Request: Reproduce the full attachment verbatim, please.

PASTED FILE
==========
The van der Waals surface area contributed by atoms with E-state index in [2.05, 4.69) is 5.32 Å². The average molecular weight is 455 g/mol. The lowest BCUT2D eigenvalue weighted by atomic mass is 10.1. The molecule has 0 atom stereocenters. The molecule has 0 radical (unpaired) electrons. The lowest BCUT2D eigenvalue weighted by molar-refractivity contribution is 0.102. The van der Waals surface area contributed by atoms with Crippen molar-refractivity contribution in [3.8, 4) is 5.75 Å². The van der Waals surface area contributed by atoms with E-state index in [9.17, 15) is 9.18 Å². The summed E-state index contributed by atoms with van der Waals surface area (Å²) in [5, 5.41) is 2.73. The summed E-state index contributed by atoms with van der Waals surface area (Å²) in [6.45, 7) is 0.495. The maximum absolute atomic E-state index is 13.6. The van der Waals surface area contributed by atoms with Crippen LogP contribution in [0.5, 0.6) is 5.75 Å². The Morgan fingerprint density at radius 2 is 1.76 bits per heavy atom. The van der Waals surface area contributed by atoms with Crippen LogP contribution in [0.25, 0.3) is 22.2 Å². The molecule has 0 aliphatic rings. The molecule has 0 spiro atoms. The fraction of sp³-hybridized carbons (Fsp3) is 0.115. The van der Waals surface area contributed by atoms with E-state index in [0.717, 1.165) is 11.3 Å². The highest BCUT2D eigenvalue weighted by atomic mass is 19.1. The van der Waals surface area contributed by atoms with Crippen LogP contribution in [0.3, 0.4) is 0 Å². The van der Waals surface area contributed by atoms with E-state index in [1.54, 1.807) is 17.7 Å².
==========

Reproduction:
The van der Waals surface area contributed by atoms with E-state index in [2.05, 4.69) is 5.32 Å². The average molecular weight is 455 g/mol. The lowest BCUT2D eigenvalue weighted by atomic mass is 10.1. The molecule has 0 atom stereocenters. The molecule has 0 radical (unpaired) electrons. The lowest BCUT2D eigenvalue weighted by molar-refractivity contribution is 0.102. The van der Waals surface area contributed by atoms with Crippen molar-refractivity contribution in [3.8, 4) is 5.75 Å². The van der Waals surface area contributed by atoms with E-state index in [9.17, 15) is 9.18 Å². The summed E-state index contributed by atoms with van der Waals surface area (Å²) in [5, 5.41) is 2.73. The summed E-state index contributed by atoms with van der Waals surface area (Å²) in [6.45, 7) is 0.495. The maximum absolute atomic E-state index is 13.6. The van der Waals surface area contributed by atoms with Crippen LogP contribution in [0.5, 0.6) is 5.75 Å². The Morgan fingerprint density at radius 2 is 1.76 bits per heavy atom. The van der Waals surface area contributed by atoms with Crippen LogP contribution in [0.25, 0.3) is 22.2 Å². The molecule has 0 aliphatic rings. The molecule has 0 spiro atoms. The fraction of sp³-hybridized carbons (Fsp3) is 0.115. The van der Waals surface area contributed by atoms with E-state index in [0.717, 1.165) is 11.3 Å². The highest BCUT2D eigenvalue weighted by atomic mass is 19.1. The van der Waals surface area contributed by atoms with Crippen LogP contribution in [0.3, 0.4) is 0 Å². The van der Waals surface area contributed by atoms with E-state index in [1.54, 1.807) is 17.7 Å².